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Wednesday, April 23, 2014
Better than Disney...
1:15 pm edt
my dear friend Linda first contacted me to write a musical for the theater she was then a part owner of, I was flabbergasted.
Me? Write a script? With lyrics? All that dialogue and stage directions? To be produced? On stage? In front of a live audience?
Yeah, I admit, I was good with words. I still am (poetry, short stories, anovel about to be published).) But to write a script?
No. Not me. Back then, that was totally unfathomable.
Fifteen years and five musicals later – three of them
since produced by various theaters – we are offering them in both paperback and ebook versions for everybody’s
reading and singing pleasure. As a matter of fact, two have been published already: Peter, Wolf, and Red Riding Hood and Noah's Rainbow . (Please check them out!) And now we've just released the script and music vocal sheets for Beauty and the Beast , the third in our McInerney and Uzelac "series". I must admit, with its charming, lyrical music and engaging story,
it is probably our most favorite collaboration. At least it is mine.
Beauty and the Beast was first produced by the Village Playhouse just outside of Atlanta, GA on, of all dates, my birthday in 2000. Back then
the popular Disney musical been running on Broadway since 1994 and everyone since then had been jumping onto the bandwagon.
Actually, ever since Gabrille-Suzanne Barbot de Villeneuve conceived of and wrote the original story in the late 1600s, Beauty and the Beast, with its basic premise of beauty conquering ugliness, has been – and still is – one of the major staple stories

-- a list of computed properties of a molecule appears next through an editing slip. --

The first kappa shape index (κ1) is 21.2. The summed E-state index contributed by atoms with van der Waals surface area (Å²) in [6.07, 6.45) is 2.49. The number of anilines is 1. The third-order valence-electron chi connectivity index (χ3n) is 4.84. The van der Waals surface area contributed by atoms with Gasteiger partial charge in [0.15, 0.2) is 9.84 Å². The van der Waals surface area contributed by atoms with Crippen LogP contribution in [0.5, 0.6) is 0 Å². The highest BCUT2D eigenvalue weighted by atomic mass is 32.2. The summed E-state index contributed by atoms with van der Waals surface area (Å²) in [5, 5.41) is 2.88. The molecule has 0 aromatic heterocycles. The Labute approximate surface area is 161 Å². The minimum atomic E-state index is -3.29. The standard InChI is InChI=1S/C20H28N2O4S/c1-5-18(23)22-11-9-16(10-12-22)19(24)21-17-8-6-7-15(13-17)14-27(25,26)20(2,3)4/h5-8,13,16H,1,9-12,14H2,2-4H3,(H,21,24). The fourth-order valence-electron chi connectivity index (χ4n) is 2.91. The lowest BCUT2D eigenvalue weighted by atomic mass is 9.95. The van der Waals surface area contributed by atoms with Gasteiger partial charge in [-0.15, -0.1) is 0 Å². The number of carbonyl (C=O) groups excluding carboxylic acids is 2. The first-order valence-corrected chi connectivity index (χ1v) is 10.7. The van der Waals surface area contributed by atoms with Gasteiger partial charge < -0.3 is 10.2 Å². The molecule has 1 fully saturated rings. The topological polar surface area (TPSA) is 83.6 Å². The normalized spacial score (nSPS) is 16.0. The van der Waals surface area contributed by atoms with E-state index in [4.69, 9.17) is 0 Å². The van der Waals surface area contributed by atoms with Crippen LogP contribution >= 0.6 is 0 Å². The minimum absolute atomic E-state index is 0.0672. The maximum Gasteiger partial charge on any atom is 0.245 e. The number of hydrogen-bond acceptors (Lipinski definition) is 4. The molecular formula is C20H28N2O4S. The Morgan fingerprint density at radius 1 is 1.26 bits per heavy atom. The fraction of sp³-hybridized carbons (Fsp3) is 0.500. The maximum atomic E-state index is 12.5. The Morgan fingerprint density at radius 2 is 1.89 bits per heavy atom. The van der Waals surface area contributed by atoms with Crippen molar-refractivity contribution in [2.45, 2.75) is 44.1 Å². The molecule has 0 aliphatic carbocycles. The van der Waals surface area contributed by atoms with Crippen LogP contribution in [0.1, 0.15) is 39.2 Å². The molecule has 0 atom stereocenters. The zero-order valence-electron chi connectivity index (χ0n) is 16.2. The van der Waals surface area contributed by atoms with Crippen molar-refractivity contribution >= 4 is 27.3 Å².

told in nurseries, books, plays, and, movies. However, if you look closely, none were/are parallel to or true to the, um,
When Linda sent me a tape of the lyrics and music she had written for a previously produced
version for small children, I was, of course, intrigued and accepted the challenge. Since our first musical, We Three Kings (to be released this summer), was a huge box office success that past
holiday season, I was eager to once again stretch my newly-found script writing muscles and have my words come alive again
in front of the dazzling footlights. Stage fever and the promise of fame struck me again.
So, just as I did for
We Three Kings, I did a profound amount of research. What and whom I discovered
is, in itself, a beautiful story.
Madame Jeanne-Marie Leprince de Beaumont was a popular French novelist in
the mid-1700s. When her first marriage ended in a somewhat nasty divorce, she became for a time a governess for an English
family. Bedtime for the children consisted of her telling them stories. One of them was her embellished version of Barbot
de Villeneuve's timeless tale. Since that version of Beauty and the Beast was quite long and could not easily be told in one sitting, Leprince de Beaumont made a series out of it – much
like our soap operas and television epics (like Once Upon a Time) are now.
The story continued in cliff-hanging parts for nights on end. The children were so thrilled, they begged her to write them